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To the Editor.—
The recent letters by Mayer and Opran (227:326, 1974) and by Chusid (228:28, 1974) remind me of personal experiences with three patients who developed unilateral paralysis of cranial nerves X, XI, and XII.In the first patient, paralysis developed suddenly, coincident with a pharyngitis and severe cervical lymphadenitis on the side of the paralysis. The second patient had nasopharyngeal carcinoma, documented by biopsy, with metastases to the cervical lymph nodes on the side of the neurologic dysfunction. The third and most recent patient developed paralysis of cranial nerves X, XI, and XII on the left side following a right carotid endarterectomy.In the first case described, no abnormalities were detected on extensive investigation including pneumoencephalography; the neurologic deficit has remained fixed. The second patient is currently receiving radiation therapy, and his neurologic deficit is stable. In the third patient, intubation for her operation was difficult, and I suspect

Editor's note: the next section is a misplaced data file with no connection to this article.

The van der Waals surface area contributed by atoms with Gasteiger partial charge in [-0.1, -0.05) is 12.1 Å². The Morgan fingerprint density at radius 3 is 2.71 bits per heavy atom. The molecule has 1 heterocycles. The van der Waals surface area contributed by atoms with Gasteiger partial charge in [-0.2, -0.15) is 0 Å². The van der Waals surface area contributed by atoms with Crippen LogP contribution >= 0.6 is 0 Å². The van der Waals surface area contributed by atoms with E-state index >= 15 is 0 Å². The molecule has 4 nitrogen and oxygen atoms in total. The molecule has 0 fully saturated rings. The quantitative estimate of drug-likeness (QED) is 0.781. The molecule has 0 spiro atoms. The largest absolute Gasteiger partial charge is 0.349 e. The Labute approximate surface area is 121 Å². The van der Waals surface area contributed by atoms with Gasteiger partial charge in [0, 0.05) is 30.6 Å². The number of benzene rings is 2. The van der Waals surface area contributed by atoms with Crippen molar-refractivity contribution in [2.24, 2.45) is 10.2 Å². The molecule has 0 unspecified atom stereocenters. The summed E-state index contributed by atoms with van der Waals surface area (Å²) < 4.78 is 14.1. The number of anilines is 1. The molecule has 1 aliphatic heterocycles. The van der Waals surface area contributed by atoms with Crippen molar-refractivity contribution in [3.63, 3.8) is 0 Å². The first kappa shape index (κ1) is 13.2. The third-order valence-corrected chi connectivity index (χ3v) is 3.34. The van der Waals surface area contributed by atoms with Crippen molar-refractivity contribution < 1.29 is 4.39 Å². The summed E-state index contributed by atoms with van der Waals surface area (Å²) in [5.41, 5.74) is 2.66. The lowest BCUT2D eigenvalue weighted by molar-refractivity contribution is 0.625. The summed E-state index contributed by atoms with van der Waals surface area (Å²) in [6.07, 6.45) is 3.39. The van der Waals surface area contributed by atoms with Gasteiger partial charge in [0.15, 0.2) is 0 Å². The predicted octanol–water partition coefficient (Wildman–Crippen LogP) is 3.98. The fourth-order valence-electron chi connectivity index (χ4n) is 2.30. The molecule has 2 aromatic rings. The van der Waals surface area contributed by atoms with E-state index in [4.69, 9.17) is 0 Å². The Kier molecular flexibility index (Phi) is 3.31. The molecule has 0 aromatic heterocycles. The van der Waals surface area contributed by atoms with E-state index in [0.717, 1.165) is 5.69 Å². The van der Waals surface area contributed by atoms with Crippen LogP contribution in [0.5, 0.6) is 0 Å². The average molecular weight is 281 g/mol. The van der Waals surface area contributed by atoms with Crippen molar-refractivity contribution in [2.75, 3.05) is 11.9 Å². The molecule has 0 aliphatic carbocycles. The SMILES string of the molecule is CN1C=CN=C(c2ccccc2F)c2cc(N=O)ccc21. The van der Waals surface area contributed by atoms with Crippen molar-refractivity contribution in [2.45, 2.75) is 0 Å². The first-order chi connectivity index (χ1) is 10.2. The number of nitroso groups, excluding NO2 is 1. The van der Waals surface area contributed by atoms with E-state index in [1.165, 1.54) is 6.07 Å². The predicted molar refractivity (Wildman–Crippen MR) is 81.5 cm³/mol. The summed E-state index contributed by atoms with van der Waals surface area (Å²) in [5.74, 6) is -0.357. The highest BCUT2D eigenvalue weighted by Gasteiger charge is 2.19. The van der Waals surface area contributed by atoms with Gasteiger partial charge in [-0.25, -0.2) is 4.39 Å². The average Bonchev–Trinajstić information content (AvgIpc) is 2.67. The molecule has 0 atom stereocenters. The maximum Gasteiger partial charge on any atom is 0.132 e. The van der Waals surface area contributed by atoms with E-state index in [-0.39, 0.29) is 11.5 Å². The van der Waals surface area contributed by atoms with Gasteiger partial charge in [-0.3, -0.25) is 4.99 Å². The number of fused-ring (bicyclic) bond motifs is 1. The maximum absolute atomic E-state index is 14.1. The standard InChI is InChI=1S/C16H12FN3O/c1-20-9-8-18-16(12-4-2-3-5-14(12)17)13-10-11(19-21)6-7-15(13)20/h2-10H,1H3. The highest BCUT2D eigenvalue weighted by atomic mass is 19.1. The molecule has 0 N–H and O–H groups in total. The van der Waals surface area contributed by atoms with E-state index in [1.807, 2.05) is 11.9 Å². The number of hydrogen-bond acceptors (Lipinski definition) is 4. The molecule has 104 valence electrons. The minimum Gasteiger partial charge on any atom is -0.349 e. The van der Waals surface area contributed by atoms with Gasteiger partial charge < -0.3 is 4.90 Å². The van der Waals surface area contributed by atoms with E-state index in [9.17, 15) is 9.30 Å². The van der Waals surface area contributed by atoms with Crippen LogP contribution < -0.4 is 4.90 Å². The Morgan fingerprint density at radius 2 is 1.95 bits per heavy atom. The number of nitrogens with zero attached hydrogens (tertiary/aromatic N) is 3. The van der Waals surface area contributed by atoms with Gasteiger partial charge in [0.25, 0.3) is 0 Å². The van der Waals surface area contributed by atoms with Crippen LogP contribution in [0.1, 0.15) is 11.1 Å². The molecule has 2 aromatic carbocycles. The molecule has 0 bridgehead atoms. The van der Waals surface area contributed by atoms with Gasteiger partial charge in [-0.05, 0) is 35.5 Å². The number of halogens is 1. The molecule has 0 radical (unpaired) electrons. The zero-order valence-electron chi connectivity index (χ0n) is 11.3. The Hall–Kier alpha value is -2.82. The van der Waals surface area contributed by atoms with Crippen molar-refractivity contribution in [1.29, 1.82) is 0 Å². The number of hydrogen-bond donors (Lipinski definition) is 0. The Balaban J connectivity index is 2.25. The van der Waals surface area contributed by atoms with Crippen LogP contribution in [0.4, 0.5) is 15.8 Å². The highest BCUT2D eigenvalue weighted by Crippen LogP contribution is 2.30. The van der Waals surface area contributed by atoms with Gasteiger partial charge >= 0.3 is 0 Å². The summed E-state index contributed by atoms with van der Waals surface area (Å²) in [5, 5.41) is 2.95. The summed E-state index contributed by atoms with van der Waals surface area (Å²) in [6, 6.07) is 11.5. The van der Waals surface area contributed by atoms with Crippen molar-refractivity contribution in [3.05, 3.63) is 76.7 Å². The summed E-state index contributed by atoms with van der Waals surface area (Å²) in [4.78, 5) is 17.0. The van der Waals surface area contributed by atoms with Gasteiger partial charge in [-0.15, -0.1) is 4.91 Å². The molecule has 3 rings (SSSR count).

Palatucci DM. Unilateral Paralysis of Cranial Nerves X to XII. JAMA. 1974;229(1):24. doi:10.1001/jama.1974.03230390016009